Re: [gnu.misc.discuss,gnu.emacs.gnus] Free software: Packagers vs Developers
Antti-Juhani Kaijanaho <firstname.lastname@example.org> writes:
> I have a distinct feeling that you have an attitude problem.
I _do_ have a problem with the attitude of some Debian packagers, but
I try not to let it become the focus of the discussion. It is the
Debian process which is the real problem.
> From your writings I gather that the swearing is of the nature "Damn those
> Debian developer go and mangle my code *again*!".
It more goes like, "Someone writes that someone else had a problem
when using Emacs for Japanese text, and that this patch fixed the
problem. What the fuck (that's the swearing part) am I supposed to do
> If this is so, we can look at it from another angle: "It's good that
> the Debian people care about our program."
It is good that some Japanese guy got his problem solved. It is _not_
good if this solution breaks things for other Asian users, because it
was really just a setup problem, nor is it good if it _was_ a real
problem, but the patch didn't get applied because of the middelmans
> If that's how you feel, why do you develop *free* software?
I use it because then I can use other peoples free code in my
project, other people can use my free code in their projects, and
someone else can take over when I drop the project. They can even
fork it if I do a inadequate job, which is also important. I rely on
social pressure to avoid forks without a really good reason.
> If you feel you (and possibly a few others you have personally
> selected) are the only person who can touch the code...
> We are not sabotaging your work. We are enhancing it. And it is your
> problem, not ours, if you refuse our help by deleting our messges
I keep an open development model in which everybody can easily
participate. It works very well most of the time, except when some
middlemen interfere, shielding the users from the developers.
> If the queso Debian maintainer had not made the changes, who would have?
Apparently, the Debian maintainer didn't make the changes.
Since I know nothing of queso, please assume that I'm speaking of some
> And still, even when Debian has an enhanced queso, what's stopping others
> to come up with an alternate implementation of the enhancements?
Why should they? If they need the functionality, downloading the
Debian code is easier than convince the developer that there is a need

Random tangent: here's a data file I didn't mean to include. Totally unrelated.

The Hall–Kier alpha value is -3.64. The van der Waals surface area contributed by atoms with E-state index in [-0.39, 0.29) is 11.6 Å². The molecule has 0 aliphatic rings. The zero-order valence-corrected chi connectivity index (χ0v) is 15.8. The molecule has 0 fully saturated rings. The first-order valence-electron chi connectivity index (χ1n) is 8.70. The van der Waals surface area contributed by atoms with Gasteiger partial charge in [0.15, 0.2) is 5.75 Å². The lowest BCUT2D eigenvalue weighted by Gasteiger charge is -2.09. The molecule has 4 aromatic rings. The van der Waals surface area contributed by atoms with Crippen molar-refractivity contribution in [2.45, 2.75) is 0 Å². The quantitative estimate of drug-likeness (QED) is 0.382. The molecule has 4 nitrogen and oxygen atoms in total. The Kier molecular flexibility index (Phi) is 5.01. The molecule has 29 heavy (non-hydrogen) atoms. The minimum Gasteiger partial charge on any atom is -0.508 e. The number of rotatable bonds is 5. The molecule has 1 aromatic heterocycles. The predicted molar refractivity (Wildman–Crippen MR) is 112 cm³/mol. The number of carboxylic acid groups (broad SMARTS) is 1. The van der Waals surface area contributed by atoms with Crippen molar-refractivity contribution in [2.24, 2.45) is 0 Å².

to integrate it in the mainline code.
> And the changes made are available to everybody, they are not hidden.
> > Patches are almost useless
> I know many software developers who prefer well-done patches to the best
> feature requests or the best bug reports.
Really? Alone, not as an attachment to a well done bug report or a
well argued feature request?
> > Sure, all the users of a specific distribution will appreciate the
> > enhancements. It is the free software community as a whole who
> > suffers.
> Why should the free software community suffer?
> The changes are public and free, anybody can take them and merge
> them in the upstream package.
That requires both work and knowledge. The motivation to do the work
is less when there is a Debian forked version, and the knowledge is
farther away when the bug reports and patches go through a middleman.
> Or it can be reimplemented by anybody, if necessary.
Extra work that hadn't been necessary had it not been because of the
> > You add value, but at the wrong place. You add it in the middle, thus
> > only reaching a branch of the tree, instead of the top, where you
> > would reach the entire tree.
> Software development does not form a tree, with upstream developers
> at the top and users at the bottom. It forms a graph, a directed
> cyclic graph.
For the sake of illustrating the damage done by the middlemen, the
tree is a good approximation.
> All Debian developers are committed to the Debian Social Contract, which
> says among other things,"We Will Give Back to the Free Software Community" -
> and we do.
Yes, Ian knew there were a potential problem, and tried to lessen it.
His remidies has just proved just insufficient. I suggested to extend
> We forward bug reports upstream when necessary, and we feed back
> our generally applicable changes. It's not our fault if the upstream
> developers ignore us, like you said you do.
It is the fault of the Debian model that it acts like filter betweem
the users and the developers.
A report like: "Someone else who used a code not entirely different
from yours had a problem, and this solved it." is a _lot_ less useful
than "I tried to do this with your code, and got that result, while
expecting this result."